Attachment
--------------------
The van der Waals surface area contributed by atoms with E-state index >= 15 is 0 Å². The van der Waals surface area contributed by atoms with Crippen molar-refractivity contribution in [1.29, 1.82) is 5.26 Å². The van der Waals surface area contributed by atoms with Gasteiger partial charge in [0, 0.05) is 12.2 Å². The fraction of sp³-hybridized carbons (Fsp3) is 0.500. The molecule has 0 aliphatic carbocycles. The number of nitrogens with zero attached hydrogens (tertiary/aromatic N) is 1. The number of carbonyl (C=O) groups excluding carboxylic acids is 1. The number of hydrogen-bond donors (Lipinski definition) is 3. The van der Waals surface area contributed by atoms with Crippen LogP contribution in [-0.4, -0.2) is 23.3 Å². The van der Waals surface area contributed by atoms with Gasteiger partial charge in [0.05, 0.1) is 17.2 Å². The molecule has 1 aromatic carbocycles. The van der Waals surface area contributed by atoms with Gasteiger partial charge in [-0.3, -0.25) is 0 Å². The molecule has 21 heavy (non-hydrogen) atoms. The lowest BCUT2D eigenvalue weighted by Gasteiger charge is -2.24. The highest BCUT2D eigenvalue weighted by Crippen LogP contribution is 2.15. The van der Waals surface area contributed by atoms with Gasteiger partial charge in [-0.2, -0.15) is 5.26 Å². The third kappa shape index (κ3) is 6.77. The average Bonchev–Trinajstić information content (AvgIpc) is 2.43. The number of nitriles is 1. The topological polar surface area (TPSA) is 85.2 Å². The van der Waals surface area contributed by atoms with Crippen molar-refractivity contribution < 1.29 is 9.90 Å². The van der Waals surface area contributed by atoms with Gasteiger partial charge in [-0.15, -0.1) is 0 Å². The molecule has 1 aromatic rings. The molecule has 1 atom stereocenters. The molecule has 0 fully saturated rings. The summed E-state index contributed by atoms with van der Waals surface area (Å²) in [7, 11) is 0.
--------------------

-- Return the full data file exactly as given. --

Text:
The van der Waals surface area contributed by atoms with E-state index >= 15 is 0 Å². The van der Waals surface area contributed by atoms with Crippen molar-refractivity contribution in [1.29, 1.82) is 5.26 Å². The van der Waals surface area contributed by atoms with Gasteiger partial charge in [0, 0.05) is 12.2 Å². The fraction of sp³-hybridized carbons (Fsp3) is 0.500. The molecule has 0 aliphatic carbocycles. The number of nitrogens with zero attached hydrogens (tertiary/aromatic N) is 1. The number of carbonyl (C=O) groups excluding carboxylic acids is 1. The number of hydrogen-bond donors (Lipinski definition) is 3. The van der Waals surface area contributed by atoms with Crippen LogP contribution in [-0.4, -0.2) is 23.3 Å². The van der Waals surface area contributed by atoms with Gasteiger partial charge in [0.05, 0.1) is 17.2 Å². The molecule has 1 aromatic carbocycles. The van der Waals surface area contributed by atoms with Gasteiger partial charge in [-0.3, -0.25) is 0 Å². The molecule has 21 heavy (non-hydrogen) atoms. The lowest BCUT2D eigenvalue weighted by Gasteiger charge is -2.24. The highest BCUT2D eigenvalue weighted by Crippen LogP contribution is 2.15. The van der Waals surface area contributed by atoms with Gasteiger partial charge in [-0.2, -0.15) is 5.26 Å². The third kappa shape index (κ3) is 6.77. The average Bonchev–Trinajstić information content (AvgIpc) is 2.43. The number of nitriles is 1. The topological polar surface area (TPSA) is 85.2 Å². The van der Waals surface area contributed by atoms with Crippen molar-refractivity contribution < 1.29 is 9.90 Å². The van der Waals surface area contributed by atoms with Gasteiger partial charge in [-0.15, -0.1) is 0 Å². The molecule has 1 aromatic rings. The molecule has 1 atom stereocenters. The molecule has 0 fully saturated rings. The summed E-state index contributed by atoms with van der Waals surface area (Å²) in [7, 11) is 0.